Project Viper GTS: Part 8 – Bob’s Air-Oil Separator

Bob's Oil Separator Dodge Viper GTS Gen 2Make sure the line that goes OUT of the CCV and 90-degree elbow goes IN to the bottom port of the AOS, while the other line goes OUT of the top of the Air-Oil Separator and IN to the “T”-fitting at the intake manifold

Now that the Bob’s Auto Sports Air-Oil Separator is successfully installed in our PCV system, we turned our attention to the more obvious problem:  the valve cover vent.

Dodge Viper GTS Gen 2 Valve Cover Vent Leaking OilIt’s not uncommon to see oil seeping from the valve cover vent tube.  While not as pressurized as the PCV/CCV, valve covers can still see positive pressure and undersized drain-back tubes can cause excess oil in the valve covers to slosh around and work its way to the airbox.
Dodge Viper GTS Gen 2 Airbox Valve Cover Vent SpongeLooking inside the airbox, there is a little yellow sponge that somewhat acts as a baffle and filter for the valve cover vent.  Prior to cleaning, this sponge was saturated in oil with a distinct oil trace flowing into the driver’s intake tube.  The corresponding throttle body also had a small amount of oil puddled at the base of the blade.  This was an obvious trace of power-robbing, knock-inducing oil entering our combustion chamber.  At this time we feel this was more of a priority over catching oil in the PCV/CCV.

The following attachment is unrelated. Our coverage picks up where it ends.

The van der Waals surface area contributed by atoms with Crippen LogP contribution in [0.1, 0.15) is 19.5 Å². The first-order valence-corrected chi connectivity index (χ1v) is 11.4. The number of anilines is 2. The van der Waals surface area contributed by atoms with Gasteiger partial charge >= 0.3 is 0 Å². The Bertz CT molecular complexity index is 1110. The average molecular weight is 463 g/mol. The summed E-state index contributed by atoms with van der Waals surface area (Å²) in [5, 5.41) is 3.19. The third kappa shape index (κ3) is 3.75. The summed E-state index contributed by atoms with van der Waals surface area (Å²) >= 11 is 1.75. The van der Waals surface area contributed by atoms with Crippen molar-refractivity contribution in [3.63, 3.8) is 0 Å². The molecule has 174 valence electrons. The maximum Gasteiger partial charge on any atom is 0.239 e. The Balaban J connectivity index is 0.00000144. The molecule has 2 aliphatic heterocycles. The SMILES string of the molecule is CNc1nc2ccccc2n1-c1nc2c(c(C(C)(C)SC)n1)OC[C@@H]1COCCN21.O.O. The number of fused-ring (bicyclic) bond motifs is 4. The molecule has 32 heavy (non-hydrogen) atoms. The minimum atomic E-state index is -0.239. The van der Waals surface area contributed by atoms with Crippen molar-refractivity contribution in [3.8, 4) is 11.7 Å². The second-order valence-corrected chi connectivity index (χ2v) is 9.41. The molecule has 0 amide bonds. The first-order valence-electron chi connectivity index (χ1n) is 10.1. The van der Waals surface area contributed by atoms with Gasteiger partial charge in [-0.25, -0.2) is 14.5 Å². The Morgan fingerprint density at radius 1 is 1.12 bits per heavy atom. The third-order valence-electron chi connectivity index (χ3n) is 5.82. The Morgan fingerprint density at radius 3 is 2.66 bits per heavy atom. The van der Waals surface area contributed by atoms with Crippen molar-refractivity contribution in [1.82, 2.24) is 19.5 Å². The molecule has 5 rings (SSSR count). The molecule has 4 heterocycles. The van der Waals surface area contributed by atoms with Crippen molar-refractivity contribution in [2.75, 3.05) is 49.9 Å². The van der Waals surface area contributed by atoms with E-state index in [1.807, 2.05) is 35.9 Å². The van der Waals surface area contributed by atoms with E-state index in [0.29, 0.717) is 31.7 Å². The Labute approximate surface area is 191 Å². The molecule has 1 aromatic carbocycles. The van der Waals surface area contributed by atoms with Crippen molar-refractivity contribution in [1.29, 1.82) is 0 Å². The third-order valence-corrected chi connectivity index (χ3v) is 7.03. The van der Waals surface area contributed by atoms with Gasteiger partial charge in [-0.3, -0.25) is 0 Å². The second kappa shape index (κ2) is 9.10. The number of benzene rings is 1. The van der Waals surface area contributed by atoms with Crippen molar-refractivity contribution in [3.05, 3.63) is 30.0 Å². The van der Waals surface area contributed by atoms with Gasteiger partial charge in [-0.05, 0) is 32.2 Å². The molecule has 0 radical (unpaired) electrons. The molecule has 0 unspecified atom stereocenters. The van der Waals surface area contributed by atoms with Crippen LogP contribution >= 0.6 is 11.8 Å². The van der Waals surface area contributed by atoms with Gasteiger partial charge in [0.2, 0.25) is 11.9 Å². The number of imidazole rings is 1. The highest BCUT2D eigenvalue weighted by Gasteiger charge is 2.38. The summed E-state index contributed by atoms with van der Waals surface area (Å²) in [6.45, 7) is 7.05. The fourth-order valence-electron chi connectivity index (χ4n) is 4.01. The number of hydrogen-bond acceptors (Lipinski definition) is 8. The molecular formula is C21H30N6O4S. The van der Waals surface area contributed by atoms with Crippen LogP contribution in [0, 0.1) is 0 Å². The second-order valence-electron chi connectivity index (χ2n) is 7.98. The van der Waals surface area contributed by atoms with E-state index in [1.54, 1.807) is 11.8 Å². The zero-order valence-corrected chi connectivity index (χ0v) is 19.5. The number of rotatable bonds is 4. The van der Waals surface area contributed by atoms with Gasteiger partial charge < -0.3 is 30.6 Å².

Viper Valve Cover Vent tubeTo install our catch can, first we need to remove the plastic vent tube which easily pulls right out.
Dodge Viper GTS Gen 2 Valve Cover Vent TubesAll we need to remove is the straight plastic tube.  But here we can clearly see how the line vents both valve covers.
Dodge Viper GTS Gen 2 Valve Cover Vent Catch Can routingNext, we inserted the 90-Degree 5/8” Brass Barbed Hose Fitting into the “T”-connection and reused the factory constant tension clamp.  Then we ran a long 5/8” Inner-Diameter hose down to the brake booster area.

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